In This Issue
The Bridge: 50th Anniversary Issue
January 7, 2021 Volume 50 Issue S
This special issue celebrates the 50th year of publication of the NAE’s flagship quarterly with 50 essays looking forward to the next 50 years of innovation in engineering. How will engineering contribute in areas as diverse as space travel, fashion, lasers, solar energy, peace, vaccine development, and equity? The diverse authors and topics give readers much to think about! We are posting selected articles each week to give readers time to savor the array of thoughtful and thought-provoking essays in this very special issue. Check the website every Monday!

Catalysis and the Future of Transportation Fuels

Monday, February 15, 2021

Author: José G. Santiesteban and Thomas F. Degnan Jr.

Transportation is a large and diverse sector that encompasses road (passenger and freight vehicles), aviation, marine, and rail transport. In 2018 this sector accounted for nearly a quarter of global anthropogenic carbon dioxide emissions,[1] so efforts to decarbonize it are critical to achieving the goals of the Paris Agreement.[2]

But the transition to a net-zero-emission transportation sector will take decades, cost hundreds of billions of dollars, and may never be complete (Ogden et al. 2016). Decarbonization of the sector will depend on advances in technology, policies, incentives, investment in infrastructure, and the manufacture of low-carbon and zero-emission vehicles.

There is no single energy carrier that, in the foreseeable future, can satisfy requirements across all aspects of the transportation sector. For example, the prospects for battery-powered supersonic aircraft remain quite distant (Epstein 2020; Langford and Hall 2020). In the interim, a “bridging” low-carbon energy transition strategy will rely on the combined increased use of energy carriers such as electrons, hydrogen, and lower-emission liquid fuels (advanced biofuels and synthetic liquid fuels).

Catalytic Challenges

Catalyst technologies have played an essential role in the economic and energy-efficient conversion of crude oil into liquid energy carriers that meet the demands of the current transportation sector (Rostrup-Nielsen 2004). Catalytic breakthroughs have also played a crucial role in onboard abatement systems to eliminate emissions of environmental pollutants such as SOx and NOx (Farrauto et al. 2019). Novel catalyst technologies are needed to enable the low-carbon energy transition for the transportation sector.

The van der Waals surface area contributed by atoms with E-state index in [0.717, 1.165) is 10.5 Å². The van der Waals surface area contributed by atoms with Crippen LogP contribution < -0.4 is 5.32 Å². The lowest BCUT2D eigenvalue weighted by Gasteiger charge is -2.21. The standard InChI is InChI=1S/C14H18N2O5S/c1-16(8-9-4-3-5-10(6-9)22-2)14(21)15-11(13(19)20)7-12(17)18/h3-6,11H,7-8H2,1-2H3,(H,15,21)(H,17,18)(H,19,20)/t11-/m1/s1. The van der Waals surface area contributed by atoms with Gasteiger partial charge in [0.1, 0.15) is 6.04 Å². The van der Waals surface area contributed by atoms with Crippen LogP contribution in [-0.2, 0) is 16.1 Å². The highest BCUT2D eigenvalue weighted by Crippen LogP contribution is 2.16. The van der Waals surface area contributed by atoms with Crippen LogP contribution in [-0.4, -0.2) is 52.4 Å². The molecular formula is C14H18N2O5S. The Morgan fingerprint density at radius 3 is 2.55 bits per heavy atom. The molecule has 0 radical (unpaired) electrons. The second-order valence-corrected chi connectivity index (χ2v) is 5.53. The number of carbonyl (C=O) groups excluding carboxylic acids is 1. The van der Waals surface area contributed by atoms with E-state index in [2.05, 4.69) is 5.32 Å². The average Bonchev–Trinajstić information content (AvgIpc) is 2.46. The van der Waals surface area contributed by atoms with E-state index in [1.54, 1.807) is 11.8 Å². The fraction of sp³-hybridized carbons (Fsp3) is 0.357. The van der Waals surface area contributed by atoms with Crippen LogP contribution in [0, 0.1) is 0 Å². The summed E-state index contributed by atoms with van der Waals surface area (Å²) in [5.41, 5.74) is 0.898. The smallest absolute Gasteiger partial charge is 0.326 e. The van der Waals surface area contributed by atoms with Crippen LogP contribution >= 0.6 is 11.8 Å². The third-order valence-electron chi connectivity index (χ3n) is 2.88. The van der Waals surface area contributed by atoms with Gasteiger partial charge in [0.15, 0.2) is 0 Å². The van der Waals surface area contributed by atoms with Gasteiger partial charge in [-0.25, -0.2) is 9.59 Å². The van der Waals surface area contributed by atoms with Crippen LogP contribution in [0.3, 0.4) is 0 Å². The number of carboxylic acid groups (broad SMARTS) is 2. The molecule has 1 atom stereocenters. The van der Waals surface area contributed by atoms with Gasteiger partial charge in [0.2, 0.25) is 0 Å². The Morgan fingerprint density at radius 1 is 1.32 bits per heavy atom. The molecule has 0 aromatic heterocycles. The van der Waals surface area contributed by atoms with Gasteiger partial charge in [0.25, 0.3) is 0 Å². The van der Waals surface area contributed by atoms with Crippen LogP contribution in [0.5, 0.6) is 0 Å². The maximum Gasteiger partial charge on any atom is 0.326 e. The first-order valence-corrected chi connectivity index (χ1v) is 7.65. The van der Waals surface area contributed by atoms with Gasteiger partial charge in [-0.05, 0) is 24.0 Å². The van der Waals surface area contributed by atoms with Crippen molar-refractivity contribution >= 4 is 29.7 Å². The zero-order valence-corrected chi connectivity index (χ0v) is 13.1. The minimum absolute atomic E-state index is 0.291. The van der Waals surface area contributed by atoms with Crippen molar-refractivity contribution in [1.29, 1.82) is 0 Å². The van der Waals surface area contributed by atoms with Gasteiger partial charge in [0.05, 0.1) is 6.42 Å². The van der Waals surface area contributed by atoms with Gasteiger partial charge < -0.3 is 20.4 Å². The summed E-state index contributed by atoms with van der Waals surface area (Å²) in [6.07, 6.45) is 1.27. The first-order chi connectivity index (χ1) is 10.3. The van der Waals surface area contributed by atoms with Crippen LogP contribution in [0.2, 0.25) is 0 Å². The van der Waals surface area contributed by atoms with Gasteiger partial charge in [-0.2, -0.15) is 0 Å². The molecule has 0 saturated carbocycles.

The fuel and vehicle industries must focus their catalytic expertise on improving the sustainability of and reducing the nonrenewable carbon footprint of liquid fuels. Significant advances are needed in three areas:

  1. improving the yield and quality of biofuels,
  2. increasing the amount of both “green” and “blue” hydrogen[3] produced and incorporated in hydro­carbon fuels, and
  3. reducing the cost and improving the robustness of fuel cells.


A major obstacle in the direct substitution of bio­fuels (e.g., biodiesel) for conventional hydrocarbons is the ubiquitous presence of chemically bonded oxygen in biomass. The substitution of biomass-derived diesel and gasoline for conventional liquid fuels requires the near-complete removal of oxygen (oxygenates can lead to the formation of gum and engine deposits and they lessen the energy content per unit volume or mass). Oxygen can be catalytically removed through the selective addition of hydrogen to biomass in a process known as hydrodeoxygenation; the process is analogous to the methods used in the petroleum industry for sulfur and nitrogen removal. However, for deoxygenated fuels to be economical, more selective catalysts must be identified and developed.

Biodiesel is composed of long-chain hydrocarbons, whose fluidity often has to be improved by modifying the chemical structure. Improved catalysts that both optimally rearrange the hydrocarbon structure and simultaneously remove oxygen would constitute a significant advance.


The concept of using hydrogen as a transportation fuel has always been environmentally attractive, but economically challenged—and likely to remain so. The high pressures (and low temperatures) required for onboard H2 storage are daunting, as are the prospects for setting up a national—or even statewide—­distribution system.

Liquid fuels with higher hydrogen content derive more of their energy from the production of H2O than from CO2, thereby creating more energy per unit mass of CO2 produced. Cheaper hydrogen would enable a more hydrogen-rich fuel supply.

About 95 percent of all hydrogen is produced by steam methane reforming (SMR). SMR (CH4 + H2O ® CO + 3H2), when coupled with the water gas shift process (CO + H2O ® CO2 + H2), produces 5.5 tonnes of CO2 for every tonne of hydrogen (not counting the CO2 generated by the heat required for the net endothermic process). Thus, CO2 needs to be captured and sequestered to enable low-carbon (blue) hydrogen (van Hulst 2019). New catalytic systems may make it possible to use biomass (e.g., cellulose and/or municipal solid waste gasification) rather than natural gas–derived methane as the hydrogen source.